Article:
['The Morning Inspection' is the title of a column I wrote for the Daily News from 2009 to 2011, one article a day, Monday through Saturday. This is a new series. Links to previous articles in this new series are given below]

Other articles in this series:


Kumkum Fernando installs Sri Lanka in Coachella, California

To be an island like the Roberts...

Debts that can never be repaid in full

An island which no flood can overwhelm

Who really wrote 'Mother'?

A melody faint and yet not beyond hearing

Heart dances that cannot be choreographed

Remembering to forget and forgetting to remember

On loving, always

Authors are assassinated, readers are immortal

When you turn 80...

It is good to be conscious of nudities 

Saturday slides in after Monday and Sunday somersaults into Friday 

There's a one in a million and a one in ten

Gunadasa Kapuge is calling

Kumkum Fernando installs Sri Lanka in Coachella, California

Hemantha Gunawardena's signature

Pathways missed

Architectures of the demolished

The exotic lunacy of parting gifts

Who the heck do you think I am?

Those fascinating 'Chitra Katha'

The Mangala Sabhava

So how are things in Sri Lanka?

The most beautiful father

Palmam qui meruit ferat

The sweetest three-letter poem

Buddhangala Kamatahan

An Irish and Sri Lankan Hello

Teams, team-thinking, team-spirit and leadership

The songs we could sing in lifeboats when we are shipwrecked

Pure-Rathna, a class act

Jekhan Aruliah set a ball rolling in Jaffna

Awaiting arrivals unlike any other

Teachers and students sometimes reverse roles

Matters of honor and dignity

Yet another Mother's Day

A cockroach named 'Don't'

Colombo, Colombo, Colombo and so forth

The slowest road to Kumarigama, Ampara

Sweeping the clutter away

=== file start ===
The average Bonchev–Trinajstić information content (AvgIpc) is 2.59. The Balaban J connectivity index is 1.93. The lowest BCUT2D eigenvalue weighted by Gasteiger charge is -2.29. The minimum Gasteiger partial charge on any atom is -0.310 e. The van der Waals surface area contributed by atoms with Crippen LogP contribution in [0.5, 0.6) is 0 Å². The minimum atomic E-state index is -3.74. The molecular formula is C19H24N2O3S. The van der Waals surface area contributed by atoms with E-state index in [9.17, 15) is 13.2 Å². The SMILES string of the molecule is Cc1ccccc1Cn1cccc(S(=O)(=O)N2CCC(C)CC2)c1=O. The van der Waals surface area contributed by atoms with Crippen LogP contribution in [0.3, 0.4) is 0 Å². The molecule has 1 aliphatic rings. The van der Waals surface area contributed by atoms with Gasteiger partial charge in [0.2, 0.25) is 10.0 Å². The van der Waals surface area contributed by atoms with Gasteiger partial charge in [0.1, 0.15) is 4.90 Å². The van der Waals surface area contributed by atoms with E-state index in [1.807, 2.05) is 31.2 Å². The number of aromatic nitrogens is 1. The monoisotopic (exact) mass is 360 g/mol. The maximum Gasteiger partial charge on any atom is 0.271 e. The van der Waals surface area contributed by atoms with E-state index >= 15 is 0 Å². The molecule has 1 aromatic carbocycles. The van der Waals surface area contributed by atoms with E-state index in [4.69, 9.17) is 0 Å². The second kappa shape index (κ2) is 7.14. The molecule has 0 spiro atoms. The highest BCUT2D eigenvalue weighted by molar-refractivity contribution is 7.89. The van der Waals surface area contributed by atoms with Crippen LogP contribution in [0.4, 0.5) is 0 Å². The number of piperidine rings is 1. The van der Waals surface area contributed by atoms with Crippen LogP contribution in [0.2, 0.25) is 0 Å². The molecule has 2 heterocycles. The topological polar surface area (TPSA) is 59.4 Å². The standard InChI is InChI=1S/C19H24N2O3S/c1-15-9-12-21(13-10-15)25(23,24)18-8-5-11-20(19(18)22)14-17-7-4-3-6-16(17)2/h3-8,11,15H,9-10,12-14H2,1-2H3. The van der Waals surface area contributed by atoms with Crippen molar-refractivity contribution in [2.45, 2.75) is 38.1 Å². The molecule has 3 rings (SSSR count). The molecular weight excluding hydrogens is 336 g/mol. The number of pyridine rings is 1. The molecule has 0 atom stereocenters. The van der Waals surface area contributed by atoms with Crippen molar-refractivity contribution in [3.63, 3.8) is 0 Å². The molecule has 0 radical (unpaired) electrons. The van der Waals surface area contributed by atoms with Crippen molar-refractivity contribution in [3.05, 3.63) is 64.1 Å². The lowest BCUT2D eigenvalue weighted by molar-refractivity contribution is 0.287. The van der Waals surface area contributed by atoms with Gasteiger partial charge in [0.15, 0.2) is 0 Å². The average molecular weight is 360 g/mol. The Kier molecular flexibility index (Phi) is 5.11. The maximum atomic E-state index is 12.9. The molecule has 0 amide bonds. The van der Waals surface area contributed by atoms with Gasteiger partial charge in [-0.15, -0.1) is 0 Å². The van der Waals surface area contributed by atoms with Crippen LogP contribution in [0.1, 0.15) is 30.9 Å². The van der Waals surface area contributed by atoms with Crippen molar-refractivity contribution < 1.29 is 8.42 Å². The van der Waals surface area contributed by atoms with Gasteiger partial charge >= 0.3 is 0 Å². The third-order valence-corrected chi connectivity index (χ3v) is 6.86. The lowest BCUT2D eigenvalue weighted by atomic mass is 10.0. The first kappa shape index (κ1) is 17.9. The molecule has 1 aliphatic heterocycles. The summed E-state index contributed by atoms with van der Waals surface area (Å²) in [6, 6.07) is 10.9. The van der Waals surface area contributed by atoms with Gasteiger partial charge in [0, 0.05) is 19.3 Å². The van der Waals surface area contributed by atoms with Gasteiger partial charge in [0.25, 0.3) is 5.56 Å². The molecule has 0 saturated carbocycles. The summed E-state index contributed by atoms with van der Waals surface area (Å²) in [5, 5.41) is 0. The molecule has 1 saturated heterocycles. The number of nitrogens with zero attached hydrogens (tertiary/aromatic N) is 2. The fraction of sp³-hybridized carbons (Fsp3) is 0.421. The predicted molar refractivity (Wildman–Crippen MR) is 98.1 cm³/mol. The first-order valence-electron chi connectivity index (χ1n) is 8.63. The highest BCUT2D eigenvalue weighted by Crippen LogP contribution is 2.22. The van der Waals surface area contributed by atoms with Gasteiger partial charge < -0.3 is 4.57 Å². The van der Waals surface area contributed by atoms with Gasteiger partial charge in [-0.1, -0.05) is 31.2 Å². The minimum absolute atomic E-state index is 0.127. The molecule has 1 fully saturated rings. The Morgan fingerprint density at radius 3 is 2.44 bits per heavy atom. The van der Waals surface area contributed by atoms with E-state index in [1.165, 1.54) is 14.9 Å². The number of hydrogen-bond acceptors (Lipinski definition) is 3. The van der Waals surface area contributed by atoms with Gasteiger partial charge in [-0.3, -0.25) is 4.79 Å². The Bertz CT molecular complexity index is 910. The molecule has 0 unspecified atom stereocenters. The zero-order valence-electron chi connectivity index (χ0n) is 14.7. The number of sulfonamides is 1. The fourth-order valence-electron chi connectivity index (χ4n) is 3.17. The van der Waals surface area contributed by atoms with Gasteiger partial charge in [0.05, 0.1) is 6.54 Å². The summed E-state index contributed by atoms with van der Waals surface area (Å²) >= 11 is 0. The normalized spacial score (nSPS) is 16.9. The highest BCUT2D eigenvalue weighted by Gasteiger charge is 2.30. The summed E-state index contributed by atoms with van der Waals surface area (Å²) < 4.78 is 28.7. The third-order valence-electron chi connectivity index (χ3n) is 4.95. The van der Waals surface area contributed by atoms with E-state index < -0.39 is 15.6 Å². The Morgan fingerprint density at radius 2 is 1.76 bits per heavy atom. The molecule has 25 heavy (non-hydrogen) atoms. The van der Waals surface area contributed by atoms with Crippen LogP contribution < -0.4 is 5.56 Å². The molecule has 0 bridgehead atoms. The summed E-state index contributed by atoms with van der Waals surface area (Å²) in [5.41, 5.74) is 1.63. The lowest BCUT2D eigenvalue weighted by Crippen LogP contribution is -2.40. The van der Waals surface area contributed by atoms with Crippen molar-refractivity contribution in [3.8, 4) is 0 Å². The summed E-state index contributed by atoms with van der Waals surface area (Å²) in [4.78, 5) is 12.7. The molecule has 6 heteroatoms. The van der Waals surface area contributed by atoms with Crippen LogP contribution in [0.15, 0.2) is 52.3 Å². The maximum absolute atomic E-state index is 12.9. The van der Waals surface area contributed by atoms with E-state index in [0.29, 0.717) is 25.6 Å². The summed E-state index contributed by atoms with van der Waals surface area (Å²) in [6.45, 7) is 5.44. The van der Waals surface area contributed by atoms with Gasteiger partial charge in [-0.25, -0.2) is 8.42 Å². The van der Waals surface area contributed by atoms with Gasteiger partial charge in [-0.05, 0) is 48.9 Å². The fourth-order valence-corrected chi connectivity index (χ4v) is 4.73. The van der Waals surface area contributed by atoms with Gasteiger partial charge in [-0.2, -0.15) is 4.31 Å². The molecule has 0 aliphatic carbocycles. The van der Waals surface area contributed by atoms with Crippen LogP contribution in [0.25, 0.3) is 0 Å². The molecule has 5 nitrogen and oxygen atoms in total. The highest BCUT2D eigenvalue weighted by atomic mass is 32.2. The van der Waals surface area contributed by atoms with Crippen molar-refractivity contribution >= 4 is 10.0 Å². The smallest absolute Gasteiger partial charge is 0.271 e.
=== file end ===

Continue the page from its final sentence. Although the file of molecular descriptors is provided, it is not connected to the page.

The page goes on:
Some play music, others listen

Completing unfinished texts

Mind and hearts, loquacious and taciturn

I am at Jaga Food, where are you?

On separating the missing from the disappeared

Moments without tenses

And intangible republics will save the day (as they always have)

The world is made of waves


The circuitous logic of Tony Muller

Rohana Kalyanaratne, an unforgettable 'Loku Aiya'

Mowgli, the Greatest Archaeologist

Figures and disfigurement, rocks and roses

Sujith Rathnayake and incarcerations imposed and embraced

Some stories are written on the covers themselves

A poetic enclave in the Republic of Literature

Landcapes of gone-time and going-time 

The best insurance against the loud and repeated lie

So what if the best flutes will not go to the best flautists?

There's dust and words awaiting us at crossroads and crosswords

The books of disquiet

A song of terraced paddy fields

Of ants, bridges and possibilities

From A through Aardvark to Zyzzyva 

World's End

Words, their potency, appropriation and abuse

Street corner stories

Who did not listen, who's not listening still?

The book of layering

If you remember Kobe, visit GOAT Mountain

The world is made for re-colouring

The gift and yoke of bastardy

The 'English Smile'

No 27, Dickman's Road, Colombo 5

Visual cartographers and cartography

Ithaca from a long ago and right now

Lessons written in invisible ink

The amazing quality of 'equal-kindness'

A tea-maker story seldom told

On academic activism

The interchangeability of light and darkness

Back to TRADITIONAL rice

Sisterhood: moments, just moments

Chess is my life and perhaps your too

Reflections on ownership and belonging

The integrity of Nadeesha Rajapaksha

Signatures in the seasons of love

To Maceo Martinet as he flies over rainbows

Sirith, like pirith, persist

Fragrances that will not be bottled 

Colours and textures of living heritage

Countries of the past, present and future

A degree in creative excuses

Books launched and not-yet-launched

The sunrise as viewed from sacred mountains

The ways of the lotus

Isaiah 58: 12-16 and the true meaning of grace

The age of Frederick Algernon Trotteville

Live and tell the tale as you will

Between struggle and cooperation

Of love and other intangibles

Neruda, Sekara and literary dimensions

The universe of smallness

Paul Christopher's heart of many chambers

Calmness gracefully cascades in the Dumbara Hills

Serendipitous amber rules the world

Continents of the heart